When the Corps of Engineers purchased about 600 acres at North Alabama Bend in July 2009, it bought a tract that will provide further opportunities to manage habitat along the Missouri National Recreation River.
Area map of the North Alabama Bend tract, with the boundary shown by the red line. Image courtesy of the Omaha District office, U.S. Army Corps of Engineers.
The "tract of land was purchased by the Corps' Missouri River Recovery Program for restoration efforts to preserve riparian habitat," according to Kelly Crane, a program manager with the federal agency. "This parcel was attractive because it is a large, undeveloped piece of land that lends itself to preservation and is bordered on the south by the Missouri River for a little more than one mile and bordered on the east by Highway 19."
"The land features some variation in elevation which allows for both uplands and lowland plants," Crane said. "There are over 300 acres of maturing cottonwood forest (along with some other mixed trees). There is some cedar encroachment on the land, but the Corps will work to remove" this invasive species. About 200 acres of grasslands will be worked to restore native species of flora and fauna.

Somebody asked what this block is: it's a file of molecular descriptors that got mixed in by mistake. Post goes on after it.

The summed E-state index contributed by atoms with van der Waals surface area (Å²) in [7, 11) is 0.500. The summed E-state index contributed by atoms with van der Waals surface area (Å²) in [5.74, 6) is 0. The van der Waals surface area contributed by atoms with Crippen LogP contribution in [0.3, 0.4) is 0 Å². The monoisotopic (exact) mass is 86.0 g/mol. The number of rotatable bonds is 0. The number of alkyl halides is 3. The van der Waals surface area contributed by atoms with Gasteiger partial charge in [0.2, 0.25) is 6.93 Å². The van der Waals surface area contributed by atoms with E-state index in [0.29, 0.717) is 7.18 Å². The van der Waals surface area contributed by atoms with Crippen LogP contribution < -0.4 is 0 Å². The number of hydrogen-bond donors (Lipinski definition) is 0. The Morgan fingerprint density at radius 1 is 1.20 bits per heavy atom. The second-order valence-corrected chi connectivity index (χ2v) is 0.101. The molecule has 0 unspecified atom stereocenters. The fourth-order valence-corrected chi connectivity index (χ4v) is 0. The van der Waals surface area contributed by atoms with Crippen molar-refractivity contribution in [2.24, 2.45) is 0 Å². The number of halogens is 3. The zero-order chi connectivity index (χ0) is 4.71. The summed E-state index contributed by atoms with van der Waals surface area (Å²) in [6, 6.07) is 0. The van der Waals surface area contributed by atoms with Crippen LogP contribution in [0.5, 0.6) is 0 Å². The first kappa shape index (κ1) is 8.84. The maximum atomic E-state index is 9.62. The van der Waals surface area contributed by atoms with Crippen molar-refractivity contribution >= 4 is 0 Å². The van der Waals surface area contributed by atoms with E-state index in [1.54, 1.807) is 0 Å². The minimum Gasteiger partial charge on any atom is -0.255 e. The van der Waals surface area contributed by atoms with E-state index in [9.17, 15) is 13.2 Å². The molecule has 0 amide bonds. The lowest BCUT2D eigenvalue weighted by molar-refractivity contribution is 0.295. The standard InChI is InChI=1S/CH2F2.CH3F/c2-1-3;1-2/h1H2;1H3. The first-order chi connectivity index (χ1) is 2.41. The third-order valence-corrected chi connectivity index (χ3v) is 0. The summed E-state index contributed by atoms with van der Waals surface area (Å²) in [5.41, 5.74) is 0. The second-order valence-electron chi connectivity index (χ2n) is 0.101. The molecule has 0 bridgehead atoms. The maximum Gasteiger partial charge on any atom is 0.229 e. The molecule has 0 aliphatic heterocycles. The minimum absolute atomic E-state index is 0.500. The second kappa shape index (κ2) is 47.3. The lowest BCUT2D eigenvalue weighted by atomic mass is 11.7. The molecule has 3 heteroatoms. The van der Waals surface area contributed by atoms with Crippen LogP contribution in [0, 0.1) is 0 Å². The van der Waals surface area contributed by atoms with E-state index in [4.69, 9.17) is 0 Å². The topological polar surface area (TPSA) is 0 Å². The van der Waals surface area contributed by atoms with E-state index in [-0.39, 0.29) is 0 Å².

The property will also be conducive to restoration of sandbar habitat and possibly a backwater restoration, Crane said.
"The Corps will work with a multi-agency team consisting of the U.S. Fish and Wildlife Service, the National Park Service, the States of South Dakota and Nebraska, and many other agencies that will cooperatively determine the ultimate use of the property."
The North Alabama Bend Property was purchased for $3.4 million.
North Alabama Bend was named for the 220-ton steamboat of the same name that wrecked on October 27, 1870.
"There is a steamboat wreck approximately seven miles upstream that historians believe may be the North Alabama," Crane said. "The wreckage is not located on this site."
This tract is currently open for walk-in public access.